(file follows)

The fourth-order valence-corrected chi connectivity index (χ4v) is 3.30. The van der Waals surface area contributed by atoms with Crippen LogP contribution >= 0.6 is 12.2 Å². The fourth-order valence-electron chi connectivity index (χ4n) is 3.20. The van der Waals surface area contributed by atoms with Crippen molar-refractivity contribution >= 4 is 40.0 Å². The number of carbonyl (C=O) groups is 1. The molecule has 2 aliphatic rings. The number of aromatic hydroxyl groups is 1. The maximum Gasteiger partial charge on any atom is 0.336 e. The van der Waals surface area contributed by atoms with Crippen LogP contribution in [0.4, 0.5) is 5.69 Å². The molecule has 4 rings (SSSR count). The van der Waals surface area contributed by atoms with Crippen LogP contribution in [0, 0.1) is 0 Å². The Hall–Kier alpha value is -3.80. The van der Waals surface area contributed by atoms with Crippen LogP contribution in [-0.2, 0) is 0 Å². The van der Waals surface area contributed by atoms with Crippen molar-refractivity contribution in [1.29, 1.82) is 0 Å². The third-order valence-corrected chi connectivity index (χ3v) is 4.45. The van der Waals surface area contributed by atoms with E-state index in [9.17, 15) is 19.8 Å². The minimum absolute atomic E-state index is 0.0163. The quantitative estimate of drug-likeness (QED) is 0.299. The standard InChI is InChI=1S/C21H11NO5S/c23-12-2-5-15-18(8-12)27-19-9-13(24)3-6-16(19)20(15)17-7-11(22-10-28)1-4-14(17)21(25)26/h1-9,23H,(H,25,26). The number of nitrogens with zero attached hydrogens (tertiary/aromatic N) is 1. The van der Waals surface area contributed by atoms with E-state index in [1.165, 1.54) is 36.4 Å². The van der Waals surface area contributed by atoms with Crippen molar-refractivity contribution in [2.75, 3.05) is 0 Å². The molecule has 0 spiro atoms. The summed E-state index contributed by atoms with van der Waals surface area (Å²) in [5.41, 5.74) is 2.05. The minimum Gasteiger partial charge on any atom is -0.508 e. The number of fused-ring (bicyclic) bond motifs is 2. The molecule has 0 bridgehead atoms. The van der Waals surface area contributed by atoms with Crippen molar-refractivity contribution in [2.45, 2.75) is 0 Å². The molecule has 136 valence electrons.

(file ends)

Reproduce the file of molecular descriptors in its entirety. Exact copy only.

The fourth-order valence-corrected chi connectivity index (χ4v) is 3.30. The van der Waals surface area contributed by atoms with Crippen LogP contribution >= 0.6 is 12.2 Å². The fourth-order valence-electron chi connectivity index (χ4n) is 3.20. The van der Waals surface area contributed by atoms with Crippen molar-refractivity contribution >= 4 is 40.0 Å². The number of carbonyl (C=O) groups is 1. The molecule has 2 aliphatic rings. The number of aromatic hydroxyl groups is 1. The maximum Gasteiger partial charge on any atom is 0.336 e. The van der Waals surface area contributed by atoms with Crippen LogP contribution in [0.4, 0.5) is 5.69 Å². The molecule has 4 rings (SSSR count). The van der Waals surface area contributed by atoms with Crippen LogP contribution in [0, 0.1) is 0 Å². The Hall–Kier alpha value is -3.80. The van der Waals surface area contributed by atoms with Crippen LogP contribution in [-0.2, 0) is 0 Å². The van der Waals surface area contributed by atoms with Crippen molar-refractivity contribution in [1.29, 1.82) is 0 Å². The third-order valence-corrected chi connectivity index (χ3v) is 4.45. The van der Waals surface area contributed by atoms with E-state index in [9.17, 15) is 19.8 Å². The minimum absolute atomic E-state index is 0.0163. The quantitative estimate of drug-likeness (QED) is 0.299. The standard InChI is InChI=1S/C21H11NO5S/c23-12-2-5-15-18(8-12)27-19-9-13(24)3-6-16(19)20(15)17-7-11(22-10-28)1-4-14(17)21(25)26/h1-9,23H,(H,25,26). The number of nitrogens with zero attached hydrogens (tertiary/aromatic N) is 1. The van der Waals surface area contributed by atoms with E-state index in [1.165, 1.54) is 36.4 Å². The van der Waals surface area contributed by atoms with Crippen molar-refractivity contribution in [2.75, 3.05) is 0 Å². The molecule has 0 spiro atoms. The summed E-state index contributed by atoms with van der Waals surface area (Å²) in [5.41, 5.74) is 2.05. The minimum Gasteiger partial charge on any atom is -0.508 e. The number of fused-ring (bicyclic) bond motifs is 2. The molecule has 0 bridgehead atoms. The van der Waals surface area contributed by atoms with Crippen molar-refractivity contribution in [2.45, 2.75) is 0 Å². The molecule has 136 valence electrons.